Underneath my yellow skin

Wo Long: Fallen Dynasty–a quick look

I’ve been hyped for Wo Long: Fallen Dynasty, a China-based Nioh by Team Ninja ever since I saw the first trailer/article for it. Ian has been playing it ahead of time and giving me his general impressions of it. I saw videos of the demo and was cautiously hyped. It looks very Team Ninja, both good and bad. If I never see another burning village again, it would be too soon, but the tutorial of the  game is, of course, set in a burning village.

I love the character customization, but I always end up doing the same thing. I spend tons of time in the hair, a bit less time in the eyes, and then I do the minimum with the rest of the face. I did like that your gender choices were male, female, and other. Apparently, if you choose other, you get they/them and ‘the protagonist’ in the dialogues.

I always want to make the character look like me. It’s usually not possible because I can’t make them as fat as I want or the hair as long as I want. }I have to chuckle that hair physics still suck, but I’ve accepted that I cannot make the hair past mid-back. The exception was Code Vein (Bandai Namco Bandai) which was problematic for other reasons.

I lose interest in the content creation when I could not tell the difference between the different settings for, say, chin width. But my character looks dope and sounds dope, too. That’s all I really care about.

I will say that if you’re playing K/M, apparently, it’s hot trash. I don’t know why you would want to play these kinds of games with K/M, but fair warning. It’s one reason it’s been bomb-reviewed on Steam. Apparently, some people are having performance issues, too, but I am not. Then again, I have a really beefy desktop PC so take that with a grain of salt.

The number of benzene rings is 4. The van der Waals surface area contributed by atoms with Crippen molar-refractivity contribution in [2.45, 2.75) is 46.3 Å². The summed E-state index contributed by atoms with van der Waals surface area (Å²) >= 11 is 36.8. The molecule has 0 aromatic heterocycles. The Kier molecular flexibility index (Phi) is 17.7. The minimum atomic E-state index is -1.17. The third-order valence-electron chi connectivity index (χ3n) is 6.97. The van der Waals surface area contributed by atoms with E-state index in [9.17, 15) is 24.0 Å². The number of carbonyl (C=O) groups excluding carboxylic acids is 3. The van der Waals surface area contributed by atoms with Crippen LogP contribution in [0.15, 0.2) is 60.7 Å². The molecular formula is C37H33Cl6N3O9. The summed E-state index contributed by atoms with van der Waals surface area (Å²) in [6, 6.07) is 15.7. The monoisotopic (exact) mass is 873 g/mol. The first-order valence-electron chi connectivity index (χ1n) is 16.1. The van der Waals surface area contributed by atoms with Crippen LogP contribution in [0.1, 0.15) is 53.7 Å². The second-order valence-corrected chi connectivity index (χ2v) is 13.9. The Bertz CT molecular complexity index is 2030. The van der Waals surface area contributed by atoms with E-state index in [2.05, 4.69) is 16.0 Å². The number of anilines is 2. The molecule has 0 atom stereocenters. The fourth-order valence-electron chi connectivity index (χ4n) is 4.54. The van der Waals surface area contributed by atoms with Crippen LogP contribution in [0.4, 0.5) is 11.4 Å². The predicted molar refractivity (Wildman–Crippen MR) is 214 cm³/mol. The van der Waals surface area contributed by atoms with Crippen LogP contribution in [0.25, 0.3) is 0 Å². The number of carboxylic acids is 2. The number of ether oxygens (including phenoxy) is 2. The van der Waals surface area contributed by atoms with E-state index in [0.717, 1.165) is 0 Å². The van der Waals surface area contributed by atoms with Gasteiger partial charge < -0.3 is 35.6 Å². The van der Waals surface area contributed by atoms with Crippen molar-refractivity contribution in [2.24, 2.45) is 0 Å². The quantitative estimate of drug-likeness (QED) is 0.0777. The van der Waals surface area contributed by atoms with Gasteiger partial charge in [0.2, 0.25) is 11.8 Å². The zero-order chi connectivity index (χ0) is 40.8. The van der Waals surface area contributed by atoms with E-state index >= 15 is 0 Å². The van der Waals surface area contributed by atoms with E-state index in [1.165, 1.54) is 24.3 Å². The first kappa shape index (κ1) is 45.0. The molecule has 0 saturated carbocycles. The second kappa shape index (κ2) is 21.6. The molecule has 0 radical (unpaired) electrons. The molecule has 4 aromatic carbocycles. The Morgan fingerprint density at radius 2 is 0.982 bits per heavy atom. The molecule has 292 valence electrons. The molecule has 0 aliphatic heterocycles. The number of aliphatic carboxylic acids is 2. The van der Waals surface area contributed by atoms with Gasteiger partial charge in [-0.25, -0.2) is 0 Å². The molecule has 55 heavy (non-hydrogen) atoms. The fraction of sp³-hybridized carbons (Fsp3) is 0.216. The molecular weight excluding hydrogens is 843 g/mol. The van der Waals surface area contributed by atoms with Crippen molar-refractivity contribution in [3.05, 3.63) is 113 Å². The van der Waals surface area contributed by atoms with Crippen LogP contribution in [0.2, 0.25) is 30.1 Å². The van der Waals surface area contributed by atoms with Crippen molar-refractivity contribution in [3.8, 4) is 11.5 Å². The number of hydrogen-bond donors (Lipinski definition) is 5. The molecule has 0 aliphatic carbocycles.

Once I jumped into the tutorial, it felt very familiar. It’s basic Ninja Theory as far as movements. I have to say, though, that the buttons are messed up. Here’s the thing. I’m so used to FromSoft buttons. RB and RT for attacks. A for interact. Y for two-handing. This is pre-Elden Ring. A is jump in Elden Ring. Wo Long, on the other hand, follows the Nioh buttons. Which, by the way, default to PlayStation buttons, even on Game Pass. You can switch so they show up in XBox, but come on.

In Team Ninja land, light attack is X. Heavy attack is Y. Dodge is B (like Souls. well, double-tap on B), but LS+B is deflect. Which, in Nioh, it’s RT-B for deflect. Or whatever it’s called in this game. It’s like the Sekiro deflect, but apparently more generous. I can’t speak to that because the tutorial was so shitty, I was confused as to how to do the deflect. And I knew how to do it because Ian had told me ahead of time! But the tutorial was so awful, I just forgot everything I knew.

Look. I’m a FromSoft fan. I know about bad and esoteric tutorials. I know about all that shit. But this tutorial is so poorly written, it’s a diffeernt thing. Ian counseled me to go to the nearest bonfire, ear battle flag and just practice the deflect. Which, I’ll let you finish, but FIRE.

The magicks are immediately accessible in this game as opposed to Nioh in which it takes F-O-R-E-V-E-R to get to the onmyo. i specced out for magicks in Nioh 2 and I was a sad, sad person for much of my playthrough. This time, I got my fireball immediately and seemingly limitless throws. Ian explained to me that it’s run on spirit–which is the stuff you get when you properly deflect an attack and maybe when you kill the enemy? I’m not sure. Except, I have not run out. And is it not because I got spirit back because…